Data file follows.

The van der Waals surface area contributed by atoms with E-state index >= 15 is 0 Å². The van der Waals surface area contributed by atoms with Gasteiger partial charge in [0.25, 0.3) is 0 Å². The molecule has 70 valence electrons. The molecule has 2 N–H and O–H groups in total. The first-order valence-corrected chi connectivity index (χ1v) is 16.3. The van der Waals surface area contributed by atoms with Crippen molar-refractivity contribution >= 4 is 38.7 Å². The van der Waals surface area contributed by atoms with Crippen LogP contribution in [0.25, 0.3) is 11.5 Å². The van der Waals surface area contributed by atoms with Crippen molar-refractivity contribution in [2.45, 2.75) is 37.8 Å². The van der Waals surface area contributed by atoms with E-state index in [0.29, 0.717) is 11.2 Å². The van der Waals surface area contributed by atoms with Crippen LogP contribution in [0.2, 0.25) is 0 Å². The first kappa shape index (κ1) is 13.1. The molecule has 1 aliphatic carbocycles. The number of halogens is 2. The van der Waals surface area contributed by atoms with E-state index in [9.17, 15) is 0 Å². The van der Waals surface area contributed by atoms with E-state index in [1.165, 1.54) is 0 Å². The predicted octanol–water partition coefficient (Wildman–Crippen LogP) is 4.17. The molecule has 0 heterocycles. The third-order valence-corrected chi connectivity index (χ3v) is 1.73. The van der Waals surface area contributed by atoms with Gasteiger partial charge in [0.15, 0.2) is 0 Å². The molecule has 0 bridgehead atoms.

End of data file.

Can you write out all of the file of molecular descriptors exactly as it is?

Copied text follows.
The van der Waals surface area contributed by atoms with E-state index >= 15 is 0 Å². The van der Waals surface area contributed by atoms with Gasteiger partial charge in [0.25, 0.3) is 0 Å². The molecule has 70 valence electrons. The molecule has 2 N–H and O–H groups in total. The first-order valence-corrected chi connectivity index (χ1v) is 16.3. The van der Waals surface area contributed by atoms with Crippen molar-refractivity contribution >= 4 is 38.7 Å². The van der Waals surface area contributed by atoms with Crippen LogP contribution in [0.25, 0.3) is 11.5 Å². The van der Waals surface area contributed by atoms with Crippen molar-refractivity contribution in [2.45, 2.75) is 37.8 Å². The van der Waals surface area contributed by atoms with E-state index in [0.29, 0.717) is 11.2 Å². The van der Waals surface area contributed by atoms with Crippen LogP contribution in [0.2, 0.25) is 0 Å². The first kappa shape index (κ1) is 13.1. The molecule has 1 aliphatic carbocycles. The number of halogens is 2. The van der Waals surface area contributed by atoms with E-state index in [9.17, 15) is 0 Å². The van der Waals surface area contributed by atoms with E-state index in [1.165, 1.54) is 0 Å². The predicted octanol–water partition coefficient (Wildman–Crippen LogP) is 4.17. The molecule has 0 heterocycles. The third-order valence-corrected chi connectivity index (χ3v) is 1.73. The van der Waals surface area contributed by atoms with Gasteiger partial charge in [0.15, 0.2) is 0 Å². The molecule has 0 bridgehead atoms.